The buck stops here.
5 ChrisR (#) Dec 20th, 2012 - 03:16 pm Report abuse
@4 Couldn't agree more.

It seems to me though that many of these controlling minds are half-wits at best. :o)
6 Fbear (#) Dec 20th, 2012 - 03:55 pm Report abuse
@3 Not saying it is a lie, just that the investigation is being fuerthwred by the right wing press. which will strop at nothing to discredit the Lula/Dilma accomplishments. There is likely some corruption to be found, but when the accusers and those whom they shill for have unclean hands, their motive is always highly questionable. BTW If you didn;t like my unedited comments, remember that they were not submitted for your editorial critique.
7 ChrisR (#) Dec 20th, 2012 - 06:58 pm Report abuse
6 Fbear

“BTW If you didn;t (SIC) like my unedited comments, remember that they were not submitted for your editorial critique.”

So why do you bother posting comments if you do not want people to read them?

I was hoping to understand just what you were trying to say but your layout and lack of brevity managed to defeat me.

But not to worry, next time I see your tag I will just ignore it, safe in the knowledge that I am probably not going to be able to disseminate anything of value from it.
8 Brasileiro (#) Dec 20th, 2012 - 08:36 pm Report abuse
Toda a corrupção é crime, a palavra por si só diz tudo. Porém, o que Lula fez era e é lugar comum nas nossas transviadas vidas cidadãs, onde o clientelismo impera. Onde se era e é preciso bajular e manter relações de interesse duvidoso com mafiosos políticos, talvez até traficantes. Em minha opinião, se Lula agiu contra os interesses da cidadania, ele deve pagar o preço do que fez. Nem mais, nem menos. Mas o Direito é prova e prazo. Vamos ver se o Poder Moderador (Ministério Público) é atuante!
“ Lula was a great president. He developed our citizen sense. But crime is crime. The Public Ministery have much job to proof!”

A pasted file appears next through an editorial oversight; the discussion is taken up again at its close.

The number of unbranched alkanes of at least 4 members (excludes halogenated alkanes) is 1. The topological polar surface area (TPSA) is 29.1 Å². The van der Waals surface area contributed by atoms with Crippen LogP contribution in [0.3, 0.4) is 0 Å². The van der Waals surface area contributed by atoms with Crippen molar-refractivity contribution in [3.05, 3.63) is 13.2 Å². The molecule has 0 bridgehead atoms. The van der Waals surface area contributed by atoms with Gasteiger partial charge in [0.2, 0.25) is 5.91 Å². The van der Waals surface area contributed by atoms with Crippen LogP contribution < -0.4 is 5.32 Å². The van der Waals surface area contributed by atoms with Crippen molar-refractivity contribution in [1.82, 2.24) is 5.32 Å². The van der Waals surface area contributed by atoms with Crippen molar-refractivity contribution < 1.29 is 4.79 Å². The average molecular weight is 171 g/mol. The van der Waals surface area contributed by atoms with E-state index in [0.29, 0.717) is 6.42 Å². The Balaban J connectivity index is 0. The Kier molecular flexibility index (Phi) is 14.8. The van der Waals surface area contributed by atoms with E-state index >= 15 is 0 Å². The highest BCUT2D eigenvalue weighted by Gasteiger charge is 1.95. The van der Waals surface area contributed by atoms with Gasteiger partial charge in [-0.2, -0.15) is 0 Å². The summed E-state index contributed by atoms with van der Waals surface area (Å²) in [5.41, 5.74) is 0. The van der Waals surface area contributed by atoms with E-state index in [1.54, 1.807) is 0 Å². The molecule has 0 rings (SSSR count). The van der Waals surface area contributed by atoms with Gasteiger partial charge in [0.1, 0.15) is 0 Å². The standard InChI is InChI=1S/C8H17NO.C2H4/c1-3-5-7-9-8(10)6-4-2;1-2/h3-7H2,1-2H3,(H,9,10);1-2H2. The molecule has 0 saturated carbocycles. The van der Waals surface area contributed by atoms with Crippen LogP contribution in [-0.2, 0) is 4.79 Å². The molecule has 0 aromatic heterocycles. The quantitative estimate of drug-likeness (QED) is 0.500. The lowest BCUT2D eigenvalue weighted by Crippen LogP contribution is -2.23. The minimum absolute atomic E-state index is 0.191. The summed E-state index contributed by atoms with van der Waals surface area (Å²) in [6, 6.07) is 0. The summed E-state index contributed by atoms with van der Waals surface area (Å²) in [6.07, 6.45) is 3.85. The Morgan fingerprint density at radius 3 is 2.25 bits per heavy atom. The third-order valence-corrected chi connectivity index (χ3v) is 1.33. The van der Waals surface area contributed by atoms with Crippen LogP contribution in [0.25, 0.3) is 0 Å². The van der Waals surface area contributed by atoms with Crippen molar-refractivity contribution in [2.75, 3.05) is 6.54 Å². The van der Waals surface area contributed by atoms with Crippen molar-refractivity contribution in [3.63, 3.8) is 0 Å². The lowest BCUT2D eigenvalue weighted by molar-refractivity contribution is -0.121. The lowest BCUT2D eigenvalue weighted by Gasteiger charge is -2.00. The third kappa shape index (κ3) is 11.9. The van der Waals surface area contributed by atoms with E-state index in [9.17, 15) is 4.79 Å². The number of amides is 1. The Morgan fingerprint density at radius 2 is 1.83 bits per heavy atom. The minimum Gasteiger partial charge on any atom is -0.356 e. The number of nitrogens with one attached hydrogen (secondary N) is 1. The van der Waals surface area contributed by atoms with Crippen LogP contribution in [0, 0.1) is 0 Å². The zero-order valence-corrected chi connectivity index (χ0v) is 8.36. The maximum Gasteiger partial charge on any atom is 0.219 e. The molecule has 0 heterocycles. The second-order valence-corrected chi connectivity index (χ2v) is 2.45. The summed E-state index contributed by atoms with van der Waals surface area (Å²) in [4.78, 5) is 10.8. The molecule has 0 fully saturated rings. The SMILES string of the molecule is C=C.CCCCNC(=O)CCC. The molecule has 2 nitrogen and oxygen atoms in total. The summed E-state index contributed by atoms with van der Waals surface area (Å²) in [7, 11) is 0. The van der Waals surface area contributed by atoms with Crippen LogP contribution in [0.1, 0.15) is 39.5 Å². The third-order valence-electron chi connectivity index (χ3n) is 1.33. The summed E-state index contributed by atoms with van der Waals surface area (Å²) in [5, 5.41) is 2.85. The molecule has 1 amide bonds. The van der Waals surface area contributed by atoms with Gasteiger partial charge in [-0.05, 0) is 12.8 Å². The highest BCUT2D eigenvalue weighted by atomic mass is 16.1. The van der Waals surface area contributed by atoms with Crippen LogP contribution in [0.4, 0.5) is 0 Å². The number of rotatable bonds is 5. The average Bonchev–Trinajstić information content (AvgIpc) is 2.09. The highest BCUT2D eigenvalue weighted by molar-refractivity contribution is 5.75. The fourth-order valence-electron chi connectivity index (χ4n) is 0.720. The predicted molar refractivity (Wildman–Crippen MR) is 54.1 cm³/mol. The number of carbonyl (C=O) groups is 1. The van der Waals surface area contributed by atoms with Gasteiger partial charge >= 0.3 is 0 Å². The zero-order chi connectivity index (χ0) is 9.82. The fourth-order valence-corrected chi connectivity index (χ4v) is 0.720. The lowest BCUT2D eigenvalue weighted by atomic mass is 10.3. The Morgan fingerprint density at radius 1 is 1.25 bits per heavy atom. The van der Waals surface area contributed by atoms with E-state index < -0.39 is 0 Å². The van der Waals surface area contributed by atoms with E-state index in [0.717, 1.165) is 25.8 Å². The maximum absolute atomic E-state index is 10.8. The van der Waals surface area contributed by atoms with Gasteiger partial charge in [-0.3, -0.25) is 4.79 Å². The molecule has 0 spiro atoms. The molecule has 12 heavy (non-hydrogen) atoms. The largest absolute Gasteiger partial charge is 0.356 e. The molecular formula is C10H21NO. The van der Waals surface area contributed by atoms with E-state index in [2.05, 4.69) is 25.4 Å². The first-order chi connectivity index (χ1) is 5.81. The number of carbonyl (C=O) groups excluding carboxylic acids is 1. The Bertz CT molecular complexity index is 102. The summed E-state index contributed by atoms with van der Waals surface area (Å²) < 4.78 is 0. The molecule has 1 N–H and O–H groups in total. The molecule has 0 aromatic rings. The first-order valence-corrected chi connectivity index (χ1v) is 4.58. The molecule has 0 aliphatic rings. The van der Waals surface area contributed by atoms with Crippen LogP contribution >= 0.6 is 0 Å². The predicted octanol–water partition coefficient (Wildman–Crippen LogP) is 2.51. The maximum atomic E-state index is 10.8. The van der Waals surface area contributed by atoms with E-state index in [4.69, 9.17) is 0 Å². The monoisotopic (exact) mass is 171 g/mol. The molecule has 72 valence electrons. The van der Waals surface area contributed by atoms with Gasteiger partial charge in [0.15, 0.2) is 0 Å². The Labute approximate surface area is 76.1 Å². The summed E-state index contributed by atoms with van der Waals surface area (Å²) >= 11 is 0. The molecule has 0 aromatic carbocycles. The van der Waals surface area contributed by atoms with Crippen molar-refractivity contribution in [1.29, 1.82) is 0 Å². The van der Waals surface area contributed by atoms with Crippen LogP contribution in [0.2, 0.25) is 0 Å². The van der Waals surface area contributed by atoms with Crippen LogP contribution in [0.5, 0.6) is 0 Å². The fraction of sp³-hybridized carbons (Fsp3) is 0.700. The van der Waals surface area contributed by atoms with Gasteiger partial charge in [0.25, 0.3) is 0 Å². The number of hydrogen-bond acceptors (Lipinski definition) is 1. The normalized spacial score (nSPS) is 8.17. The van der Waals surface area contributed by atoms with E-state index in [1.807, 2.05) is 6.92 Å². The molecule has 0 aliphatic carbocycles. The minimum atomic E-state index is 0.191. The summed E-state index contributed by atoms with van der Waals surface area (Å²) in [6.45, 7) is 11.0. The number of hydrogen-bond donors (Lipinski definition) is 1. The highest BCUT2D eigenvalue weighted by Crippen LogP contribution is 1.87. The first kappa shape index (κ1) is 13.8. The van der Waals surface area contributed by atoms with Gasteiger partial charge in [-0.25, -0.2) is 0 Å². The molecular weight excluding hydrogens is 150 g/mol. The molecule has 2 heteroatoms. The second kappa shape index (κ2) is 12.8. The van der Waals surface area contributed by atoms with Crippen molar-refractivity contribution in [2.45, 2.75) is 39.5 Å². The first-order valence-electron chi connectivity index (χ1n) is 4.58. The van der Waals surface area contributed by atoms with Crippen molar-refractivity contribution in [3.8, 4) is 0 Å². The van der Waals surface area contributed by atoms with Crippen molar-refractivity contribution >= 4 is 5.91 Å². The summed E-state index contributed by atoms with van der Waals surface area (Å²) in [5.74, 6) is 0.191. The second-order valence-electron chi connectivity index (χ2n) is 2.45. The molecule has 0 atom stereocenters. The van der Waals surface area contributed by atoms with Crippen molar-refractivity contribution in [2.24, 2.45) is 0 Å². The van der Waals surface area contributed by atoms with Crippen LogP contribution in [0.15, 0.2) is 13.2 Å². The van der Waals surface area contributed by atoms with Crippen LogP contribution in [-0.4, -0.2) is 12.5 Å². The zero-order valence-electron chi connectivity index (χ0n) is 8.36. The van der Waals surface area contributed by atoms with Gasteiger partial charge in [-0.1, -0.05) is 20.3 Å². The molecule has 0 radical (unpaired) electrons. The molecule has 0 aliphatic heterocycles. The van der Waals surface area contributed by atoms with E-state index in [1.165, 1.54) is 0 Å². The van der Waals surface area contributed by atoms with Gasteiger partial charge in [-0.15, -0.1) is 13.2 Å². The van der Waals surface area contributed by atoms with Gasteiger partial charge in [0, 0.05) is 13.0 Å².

9 GeoffWard2 (#) Dec 20th, 2012 - 09:36 pm Report abuse
you make good, balanced comments.

I think things will improve greatly if our Brasilian people believe that change can come.
To have pride in an honest people, an honest Government, honest police, honest judges, and honest public officials is a great thing.
I believe Dilma is leading a new way. She deserves support.
However, if she is ever found in the future to be as corrupt as her predecessor, I will be the first to call for her removal from office with whatever jail sentence she deserves.
10 Brasileiro (#) Dec 20th, 2012 - 10:03 pm Report abuse for me, for my country. I fight for him.
Write in englisee is very complicated. Portuguese is easy! haha
11 Terence Hill (#) Dec 20th, 2012 - 11:06 pm Report abuse
1 ChrisR

What a perfect example of a fallacy.
Black-or-White Fallacy


Black-and-White Fallacy
Either/Or Fallacy
False Dilemma
Type: Informal Fallacy

Gerda Reith is convinced that superstition can be a positive force. “It gives you a sense of control by making you think you can work out what's going to happen next,” she says. “And it also makes you feel lucky. And to take a risk or to enter into a chancy situation, you really have to believe in your own luck. In that sense, it's a very useful way of thinking, because the alternative is fatalism, which is to say, 'Oh, there's nothing I can do.' At least superstition makes people do things.”

I hope your not British because they're supposed to believe in 'fair play' i.e. presumption of innocence.

4 GeoffWard2

I believe in civil liability the term is 'the master is responsible for the servant'
But any investigation of this matter would be be under the Criminal Code. There for I must respectfully disagree as Lula da Silva should be afforded the presumption of innocence.
12 Brasileiro (#) Dec 21st, 2012 - 12:04 am Report abuse
For the Glory to South American Empire
13 ChrisR (#) Dec 21st, 2012 - 11:36 am Report abuse
11 Terence Hill

I am British and I understand law, having lectures at degree level on 'Contract Law in the Construction Industry of England and Wales' (Scotland has it's own way of dealing with contract law).

Which bit of my post @1 did you not understand. 4 GeoffWard2 also put the 'controlling mind' concept over very succintly.

ANY person in charge, whether it be a whelk stall or a country is responsible for everything relating to their function.

SO, if he wasn't corrupt, then as the head of the country, he should have KNOWN what was going on and dealt with it.

Either way he is responsible:
“Well he is either lying through his teeth or he is incompetent in the extreme by not tackling the matter.
His choice: abject liar or simpleton?”

Do you understand now?

My OPINION, given that one of his close associates has sworn that Lula did KNOWINGLY receive graft monies, is that he most probably is corrupt.